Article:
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Perhaps no other player better symbolized the "bunch of idiots" that led Boston to its first world championship in 86 years than Damon. After joining the Yankees in the 2005 offseason, Damon came back to Fenway rid of the look that had earned him the endearing title of a "caveman" during his stay in Boston. Though the booing seemed to overpower the cheers, Damon heard enough support mixed in to tip his cap to the crowd in his first at-bat.
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Franco, who spent 14 seasons as one of the Mets' most dependable bullpen options, received a mixed bag of reactions from the crowd. They cheered him in pregame introductions but mixed in more jeers when he entered the game in the seventh inning. Franco only faced one batter -- Cliff Floyd -- and gave up a two-run single in the Astros' loss.
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After a turbulent relationship with the Giants and former teammate Barry Bonds, Kent returned to San Francisco in an Astros uniform during the 2004 season. He was booed each time he stepped into the batter's box, finishing 0-for-4 with two strikeouts.
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After spurning the A's to sign a lucrative deal with the Yankees, Giambi and his new team returned to Oakland quickly in the 2002 season. As fans booed him loudly throughout the game and held up signs with phrases like "Benedict Giambi," he had two hits and a run scored in New York's 2-1 victory.
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Fresh off signing the richest contract in baseball history with a division rival in Texas, Alex Rodriguez didn't get the warmest welcome from Mariner fans two weeks into the 2001 season. Fans showered him with boos and threw fake money onto the field. But after the game, Rodriguez seemed to be in denial. "I don't think they're booing me, really," he said. "I think they're booing the uniform."
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Even in Seattle's new Safeco Park, Johnson felt right at home when he returned to the city in which he spent nine seasons. Then with the Diamondbacks, Johnson received an ovation as he walked out to Safeco Field's mound, and he was dominant on the rubber as well. He pitched an eight-hit, complete-game shutout, striking out 10 Mariners.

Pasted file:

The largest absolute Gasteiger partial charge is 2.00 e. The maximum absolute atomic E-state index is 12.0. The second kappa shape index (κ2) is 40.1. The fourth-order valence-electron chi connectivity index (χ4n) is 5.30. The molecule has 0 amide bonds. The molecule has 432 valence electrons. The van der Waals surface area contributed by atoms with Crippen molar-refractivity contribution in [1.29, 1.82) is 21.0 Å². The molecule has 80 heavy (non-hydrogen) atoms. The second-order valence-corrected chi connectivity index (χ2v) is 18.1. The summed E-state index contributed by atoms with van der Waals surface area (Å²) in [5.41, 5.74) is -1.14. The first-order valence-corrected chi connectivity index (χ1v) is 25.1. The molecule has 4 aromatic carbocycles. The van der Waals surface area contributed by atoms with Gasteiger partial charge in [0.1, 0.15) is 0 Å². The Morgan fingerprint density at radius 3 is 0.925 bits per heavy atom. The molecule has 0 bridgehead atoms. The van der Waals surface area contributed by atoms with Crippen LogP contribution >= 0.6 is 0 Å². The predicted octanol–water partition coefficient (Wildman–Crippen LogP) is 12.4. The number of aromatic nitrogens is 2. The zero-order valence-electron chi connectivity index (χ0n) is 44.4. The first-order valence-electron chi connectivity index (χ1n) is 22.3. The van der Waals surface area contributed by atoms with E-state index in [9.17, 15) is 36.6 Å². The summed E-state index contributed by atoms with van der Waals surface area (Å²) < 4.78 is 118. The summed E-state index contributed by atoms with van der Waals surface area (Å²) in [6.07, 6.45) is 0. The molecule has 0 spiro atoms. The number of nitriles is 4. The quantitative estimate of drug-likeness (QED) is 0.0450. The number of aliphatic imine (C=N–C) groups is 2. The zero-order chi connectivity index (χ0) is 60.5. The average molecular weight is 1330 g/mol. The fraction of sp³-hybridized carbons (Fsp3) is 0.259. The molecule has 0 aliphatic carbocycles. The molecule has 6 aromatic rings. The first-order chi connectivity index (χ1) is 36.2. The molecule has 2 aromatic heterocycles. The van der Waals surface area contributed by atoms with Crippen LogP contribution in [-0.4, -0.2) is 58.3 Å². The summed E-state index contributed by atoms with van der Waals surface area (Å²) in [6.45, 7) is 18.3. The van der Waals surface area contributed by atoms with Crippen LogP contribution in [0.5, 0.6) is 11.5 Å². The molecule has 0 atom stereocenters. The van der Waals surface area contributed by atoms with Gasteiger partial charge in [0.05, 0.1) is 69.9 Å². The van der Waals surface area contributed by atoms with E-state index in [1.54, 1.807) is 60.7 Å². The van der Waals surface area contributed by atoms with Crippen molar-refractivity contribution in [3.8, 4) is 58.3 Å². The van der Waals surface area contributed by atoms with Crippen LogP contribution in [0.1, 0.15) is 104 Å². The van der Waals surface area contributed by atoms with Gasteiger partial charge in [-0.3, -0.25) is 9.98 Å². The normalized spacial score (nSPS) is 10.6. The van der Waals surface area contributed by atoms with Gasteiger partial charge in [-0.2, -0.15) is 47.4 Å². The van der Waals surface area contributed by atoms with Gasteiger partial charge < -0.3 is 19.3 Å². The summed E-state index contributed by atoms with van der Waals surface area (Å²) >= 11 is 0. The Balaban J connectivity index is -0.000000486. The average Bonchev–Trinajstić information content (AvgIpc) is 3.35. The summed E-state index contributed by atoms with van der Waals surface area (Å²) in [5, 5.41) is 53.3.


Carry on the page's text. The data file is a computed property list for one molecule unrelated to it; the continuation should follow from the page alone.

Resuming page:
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Red Sox fans booed Mo Vaughn during the middle of the 1998 season when he declared he had no intention of re-signing with Boston after the season. But when he came back to Fenway, the fans gave him a standing ovation in his first at-bat. He was a strikeout victim twice in a game that saw Pedro Martinez fan 15.
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Clemens felt he had something to prove in the 1997 season after former Red Sox general manager Dan Duquette made little effort to re-sign him the previous offseason, saying Clemens was in the "twilight" of his career. His return to Fenway with the Blue Jays was just one example of many in the season that displayed he wasn't finished. He struck out 16 Sox (a Blue Jays record) and pitched eight innings in a 3-1 Toronto victory, at times appearing to glare into the owner's box, where he thought Duquette was sitting.
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Pirates fans were among the first to embrace the concept of throwing fake money onto the field after a bad breakup with one of their former stars. Bonds left Pittsburgh after an MVP season in 1992 for a then-record contract with the Giants. The crowd booed mercilessly throughout, but Bonds didn't seem to mind: he went 2-for-4 with a double, triple and three runs scored.